It was unspeakably painful. A pain that reached into me, woke me up at night, made me pull over in the car because my tears obliterated my vision. I was more mature than a kid, but not yet as mature as an adult. But I needed to master a certain kind of maturity quickly, because this loss made me say goodbye to the kind of carefree existence that having a parent who adores you offers. I no longer had the back-up, the unconditional love, the unique company of a person who had let me rent her body for nine months. I no longer had a fall back position.
This isn’t to say that my husband wasn’t there for me, but with younger, healthier parents, how could he really know, how could he really get what it was like to have lost the person who was my person? He had his own pain over losing my mom, who he’d taken to quickly and easily, like he’d been waiting to meet her his whole life, but there was a difference in our loss, (even though I never like to grade grief). And of course, my sisters understood the dull ache I carried with me like the entire weight area of Crossfit, but they were older, and they’d had her longer. My friends supported me the best they could. There were phone calls, and cards and flowers, but as months passed, there was a feeling of “get over it, already.” They couldn’t understand, but I knew they would have if they could have.
So, yes, Scott is right, you do indeed have to grow up when your parents die. In a way that is undeniable, and that can only happen after they are gone. When my dad, who wasn’t in my life in a way that was emotionally sustaining (only emotionally DRAINING), died 12 years after my mother, it was relief I felt, at not having to worry about him anymore, not grief. But what did jolt me, what did give me a whole new identity, was my membership into a club of people who had lost both parents, and were now, for all intents and purposes, orphans.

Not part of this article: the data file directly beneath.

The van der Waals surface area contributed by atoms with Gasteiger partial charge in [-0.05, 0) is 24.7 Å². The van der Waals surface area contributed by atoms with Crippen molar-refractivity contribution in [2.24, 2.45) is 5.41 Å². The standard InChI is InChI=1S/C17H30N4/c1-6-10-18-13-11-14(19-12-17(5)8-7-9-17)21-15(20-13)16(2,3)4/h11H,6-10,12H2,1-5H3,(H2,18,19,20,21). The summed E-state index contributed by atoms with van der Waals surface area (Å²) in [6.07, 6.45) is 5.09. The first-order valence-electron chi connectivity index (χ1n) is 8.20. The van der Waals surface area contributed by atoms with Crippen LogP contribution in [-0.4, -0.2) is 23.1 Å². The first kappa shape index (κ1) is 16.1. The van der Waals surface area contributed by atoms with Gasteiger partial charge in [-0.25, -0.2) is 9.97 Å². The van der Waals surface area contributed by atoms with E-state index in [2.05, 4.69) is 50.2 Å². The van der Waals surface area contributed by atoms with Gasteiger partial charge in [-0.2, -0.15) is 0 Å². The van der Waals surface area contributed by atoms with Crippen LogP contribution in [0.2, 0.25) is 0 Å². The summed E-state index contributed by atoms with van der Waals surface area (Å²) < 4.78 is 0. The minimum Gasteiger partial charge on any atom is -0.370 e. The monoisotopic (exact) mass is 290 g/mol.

Losing your parents creates a separateness from those who still have both a mom and dad. I used to feel envy. I could no longer go home for the weekend, where my mom and dad would cook enough to feed seven small Italian towns. There were no more family vacation, no babysitting grandparents (hell, my mom never even got to meet my kids). But now it’s been so long, I am rather shocked by those I know who still have parents, who still live in “that” world. Becoming parent-less creates a certain frightening and exhilarating freedom. Your life is suddenly really your own. The “what will my parents think” no longer courses through your blood. Your acts are yours, and yours alone. You become the parent. You become the adult. You become the One Who Knows. You are the keeper of the traditions, the photographic evidence, the stories that are important. This passing of the torch ages you. Not in a wrinkly, nursing home way, but in a grown up, head of the household, maker of decisions, way. You become, what is known as wise.
There is gratitude, so much gratitude in having had a mother like mine. She may have made me grow up before I was ready, but she gave me a lot of tools to do it. Her unbreakable, solid, and full-bodied love allowed me to grow up and raise a family of my own. And that, that has been everything and a bag of chips.